I finished the month by booking and paying for my holiday to Europe next year. As usual Sandra won’t be travelling with me. She is due to take some four months long service leave next autumn/winter [May-August] and is thinking about travelling to Ireland and England. I had hoped to have tempted her to join me to France/Malta/England, but once again I’ll be travelling alone.


At the end of August my contract at PepsiCo got extended for three more months, as that time came up, it was extended further until next February [2014] – may they keep extending it!!!

The month had been uneventful and the deadlines for the submissions for my two manuscripts have all come and gone, with the exception of one which is not expected until the end of December; but that’s not looking too good either.


As I write this today, 1st December, the first day of summer, it’s my World Vision Australia’s sponsored child’s 16th birthday and Brad’s been down for lunch. With him returned home and Sandra reading the Sunday paper I thought I would finish off this summary of our year…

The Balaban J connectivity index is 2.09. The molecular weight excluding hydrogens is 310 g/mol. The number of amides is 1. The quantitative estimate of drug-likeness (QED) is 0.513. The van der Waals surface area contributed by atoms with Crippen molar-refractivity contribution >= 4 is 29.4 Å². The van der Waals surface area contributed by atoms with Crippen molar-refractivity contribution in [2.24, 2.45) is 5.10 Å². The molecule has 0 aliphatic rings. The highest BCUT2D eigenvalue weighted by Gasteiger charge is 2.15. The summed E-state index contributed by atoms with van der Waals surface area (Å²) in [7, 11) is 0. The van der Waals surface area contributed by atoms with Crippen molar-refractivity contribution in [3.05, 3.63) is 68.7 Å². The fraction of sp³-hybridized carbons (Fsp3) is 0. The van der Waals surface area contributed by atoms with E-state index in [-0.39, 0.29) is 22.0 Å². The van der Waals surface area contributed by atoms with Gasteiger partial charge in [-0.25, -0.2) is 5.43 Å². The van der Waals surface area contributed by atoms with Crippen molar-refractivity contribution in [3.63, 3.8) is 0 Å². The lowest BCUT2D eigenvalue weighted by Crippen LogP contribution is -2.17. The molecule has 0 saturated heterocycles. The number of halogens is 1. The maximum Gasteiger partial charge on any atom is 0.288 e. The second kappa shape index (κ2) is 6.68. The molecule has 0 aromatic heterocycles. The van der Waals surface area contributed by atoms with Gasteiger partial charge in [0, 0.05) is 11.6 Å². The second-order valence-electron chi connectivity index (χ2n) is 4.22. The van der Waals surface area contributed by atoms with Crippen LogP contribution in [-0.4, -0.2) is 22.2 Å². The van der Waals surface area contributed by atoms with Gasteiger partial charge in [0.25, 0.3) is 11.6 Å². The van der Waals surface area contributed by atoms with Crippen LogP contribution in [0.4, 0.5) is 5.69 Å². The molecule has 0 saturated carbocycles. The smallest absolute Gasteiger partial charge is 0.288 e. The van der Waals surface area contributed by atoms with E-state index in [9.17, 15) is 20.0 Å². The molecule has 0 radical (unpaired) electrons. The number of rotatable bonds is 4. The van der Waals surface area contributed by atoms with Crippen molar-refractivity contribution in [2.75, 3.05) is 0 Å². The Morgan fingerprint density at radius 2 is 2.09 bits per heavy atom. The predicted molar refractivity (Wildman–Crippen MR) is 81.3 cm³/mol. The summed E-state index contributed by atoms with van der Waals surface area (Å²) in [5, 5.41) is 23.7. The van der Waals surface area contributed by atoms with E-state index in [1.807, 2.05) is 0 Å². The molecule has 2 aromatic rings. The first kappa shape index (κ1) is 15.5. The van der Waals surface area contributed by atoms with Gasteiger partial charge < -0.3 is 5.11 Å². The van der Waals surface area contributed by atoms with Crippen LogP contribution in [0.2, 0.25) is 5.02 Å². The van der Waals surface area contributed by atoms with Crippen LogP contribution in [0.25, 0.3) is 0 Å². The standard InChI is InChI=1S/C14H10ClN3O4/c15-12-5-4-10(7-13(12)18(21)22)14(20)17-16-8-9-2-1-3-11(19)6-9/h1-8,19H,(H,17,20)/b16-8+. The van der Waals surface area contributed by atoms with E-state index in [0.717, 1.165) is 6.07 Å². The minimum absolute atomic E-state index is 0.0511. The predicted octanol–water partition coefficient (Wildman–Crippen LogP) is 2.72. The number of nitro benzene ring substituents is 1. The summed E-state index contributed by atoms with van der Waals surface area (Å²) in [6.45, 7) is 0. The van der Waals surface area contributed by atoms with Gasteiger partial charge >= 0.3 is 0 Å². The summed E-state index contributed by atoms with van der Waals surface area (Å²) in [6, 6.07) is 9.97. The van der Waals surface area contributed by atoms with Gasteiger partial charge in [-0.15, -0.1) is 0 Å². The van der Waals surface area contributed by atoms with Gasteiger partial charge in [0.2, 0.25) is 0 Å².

What’s to come? Christmas of course: Christmas day will be spent at Brad’s so we can enjoy Riggs’ company; between now and then there will have to be a few days of shopping, wrapping of gifts, dinners with friends, and decorating the Christmas tree.


PepsiCo are shutting down for a couple of weeks so I expect during the time off I will be doing a few chores at home and at Brad’s as well as doing some more writing. I am currently “ghost-writing” on behalf of my mum as I re-do her memoirs; and writing my second romance novella Affectionately Yours...


What this will hold for us God only knows… with luck all our plans will fall into place without hiccup.

I will end this by wishing you all a very Happy Christmas and a healthy, safe and prosperous New Year.

Robert L J Borg [RLB] – Tomewriter